Since January this year, 12 white rhino have been poached for their horns in the game reserves of KwaZulu-Natal, their carcasses left to rot.
A black rhino was dehorned after being caught in a snare at Ndumo, but this is suspected to have been an opportunistic capture on the part of the poachers.
Ezemvelo KZN Wildlife (EKZNW) media spokesman Jeff Gaisford said yesterday white rhino are easy targets for poachers’ guns as they are “ponderous” and “cow-like” and move around more openly than their shy, rarer black counterparts.
It is unclear if the poachers involved in these killings are part of the same syndicate, but professionals involved in the investigation believe that “big money” is behind a surge in poaching incidents, both in KZN and countrywide.
Rod Potter, chairman of the EKZNW crime working group, confirmed that on average only two or three rhino are poached a year in the province, and in some years, none at all are killed.
“It is of extreme concern to us and we are working closely with the SA Police Services’ organised crime unit members to solve these crimes,” he said.
He said provincial legislation provides for a maximum sentence of 10 years’ imprisonment without the option of a fine for rhino poaching.
Stiffer penalties, including fines of three times the value of the animal poached, can be invoked under more recent national legislation.
The average value of a white rhino currently is about R140 000.
There is no established value for rhino horn sold illegally on the black market.
The Witness was able to confirm yesterday that six suspects were arrested in May this year in connection with one of the rhino poaching incidents, which occurred near Charters Creek in the Lake St Lucia area earlier this year.
The men appeared in court at Mtubatuba and charges against three of them are understood to have been withdrawn, but this could not be confirmed yesterday.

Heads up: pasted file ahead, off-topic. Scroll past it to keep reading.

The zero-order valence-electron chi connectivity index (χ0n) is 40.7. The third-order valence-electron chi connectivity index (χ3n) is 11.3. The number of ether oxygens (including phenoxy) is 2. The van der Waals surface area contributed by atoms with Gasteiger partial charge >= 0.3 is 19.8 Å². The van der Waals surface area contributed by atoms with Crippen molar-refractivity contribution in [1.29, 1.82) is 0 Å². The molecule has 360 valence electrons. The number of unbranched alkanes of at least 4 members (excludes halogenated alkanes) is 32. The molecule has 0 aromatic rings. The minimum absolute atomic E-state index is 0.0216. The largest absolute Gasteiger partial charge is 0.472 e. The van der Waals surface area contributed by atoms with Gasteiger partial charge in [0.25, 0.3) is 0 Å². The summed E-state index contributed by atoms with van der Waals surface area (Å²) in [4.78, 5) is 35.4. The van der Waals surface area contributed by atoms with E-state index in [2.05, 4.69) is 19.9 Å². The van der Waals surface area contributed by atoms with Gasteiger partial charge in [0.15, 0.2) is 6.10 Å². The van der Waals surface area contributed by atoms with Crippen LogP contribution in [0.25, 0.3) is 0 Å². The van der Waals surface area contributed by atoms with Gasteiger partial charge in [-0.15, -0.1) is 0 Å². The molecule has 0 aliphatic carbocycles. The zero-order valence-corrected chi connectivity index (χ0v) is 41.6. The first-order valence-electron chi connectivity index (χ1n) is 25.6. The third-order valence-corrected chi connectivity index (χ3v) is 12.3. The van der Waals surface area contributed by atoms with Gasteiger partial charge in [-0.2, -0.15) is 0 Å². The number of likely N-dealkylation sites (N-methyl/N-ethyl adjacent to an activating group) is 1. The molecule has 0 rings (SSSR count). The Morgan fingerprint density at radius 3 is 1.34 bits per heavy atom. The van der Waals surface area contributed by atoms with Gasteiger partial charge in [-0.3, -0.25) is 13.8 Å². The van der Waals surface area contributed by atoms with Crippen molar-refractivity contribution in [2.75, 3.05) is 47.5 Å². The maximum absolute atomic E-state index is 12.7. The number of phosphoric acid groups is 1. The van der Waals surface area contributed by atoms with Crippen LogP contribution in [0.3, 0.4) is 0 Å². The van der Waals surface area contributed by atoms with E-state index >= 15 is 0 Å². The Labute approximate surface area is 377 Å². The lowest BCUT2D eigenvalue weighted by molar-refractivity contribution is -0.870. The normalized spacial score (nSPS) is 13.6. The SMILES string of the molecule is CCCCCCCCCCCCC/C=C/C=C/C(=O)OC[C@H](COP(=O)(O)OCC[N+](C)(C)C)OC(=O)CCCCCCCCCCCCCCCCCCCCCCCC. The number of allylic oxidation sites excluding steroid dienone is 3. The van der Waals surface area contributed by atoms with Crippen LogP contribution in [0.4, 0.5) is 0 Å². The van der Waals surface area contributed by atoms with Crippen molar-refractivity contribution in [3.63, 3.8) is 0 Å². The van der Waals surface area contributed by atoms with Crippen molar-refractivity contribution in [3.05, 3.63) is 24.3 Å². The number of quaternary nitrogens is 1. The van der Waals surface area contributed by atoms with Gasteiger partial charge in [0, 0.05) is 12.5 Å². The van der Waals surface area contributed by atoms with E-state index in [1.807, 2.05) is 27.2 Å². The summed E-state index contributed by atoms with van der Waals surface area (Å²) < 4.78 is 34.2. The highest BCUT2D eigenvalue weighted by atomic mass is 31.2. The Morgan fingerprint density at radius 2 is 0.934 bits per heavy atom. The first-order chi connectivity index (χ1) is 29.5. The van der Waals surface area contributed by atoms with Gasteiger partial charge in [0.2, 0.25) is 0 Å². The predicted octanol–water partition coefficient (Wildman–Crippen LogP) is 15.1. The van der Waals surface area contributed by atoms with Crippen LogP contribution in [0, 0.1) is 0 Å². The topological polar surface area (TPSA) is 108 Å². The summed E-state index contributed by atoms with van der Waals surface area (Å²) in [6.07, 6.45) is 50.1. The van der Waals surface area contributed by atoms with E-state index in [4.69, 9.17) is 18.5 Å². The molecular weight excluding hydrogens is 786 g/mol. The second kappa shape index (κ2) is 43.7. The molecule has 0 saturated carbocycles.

The docket has been referred to the office of the KZN Director of Public Prosecutions for a decision on how to proceed with the case.
The latest incident, in which four white rhino were killed, occurred in EKZNW’s Hluhluwe-Imfolozi Park last week.
The rhino carcasses — with horns “neatly” and “professionally” removed — were discovered by staff members at the game reserve on Sunday.
Gaisford confirmed the incident yesterday and told The Witness that the rhino were believed to have been shot dead about five days earlier, judging by the decomposed condition of the carcasses.
He also confirmed information gathered by The Witness that the incident is not an isolated one and that 12 white rhino have been slaughtered for their horns in the province’s wildlife reserves since the beginning of this year.
A statement issued by Gaisford states that field rangers on a routine patrol in the Masinda section of the Hluhluwe-Imfolozi Park came across the carcass of a white rhino in the Makhandendlovu area.
“Acting on an established protocol, one field ranger approached the carcass and saw that the horns had been cleanly removed.
“The field rangers immediately reported this and the conservation manager of Imfolozi, Mr Dave Robertson, duly alerted the local SAPS and other EKZNW staff,” read the statement.
“EKZNW staff, accompanied by the SAPS team, went out to the site and began the examination of the carcass, which appeared to be that of an adult female.
“When the group examined the tracks of the animal they found a further two carcasses — an adult female and a sub-adult calf about 200 metres away. A fourth carcass lay about 30 metres beyond this.
“The horns of all four animals had been cleanly removed with a sharp instrument, indicating that someone with considerable experience had been at work.
“After a thorough examination of the area and a search for any clues, the group left the site under guard to protect the carcasses from scavengers,” read the statement.
Postmortems conducted by the EKZNW veterinary surgeon revealed that all four animals had been shot with a heavy-calibre rifle some five days previously, Gaisford said.
If you have information about the poaching, please call Imfolozi conservation manager Mr Dave Robertson at 035 550 8481; the wildlife investigator for the Zululand region Michael Mfuleka at 083 664 1314, or the EKZNW hotline at 0800 212 126.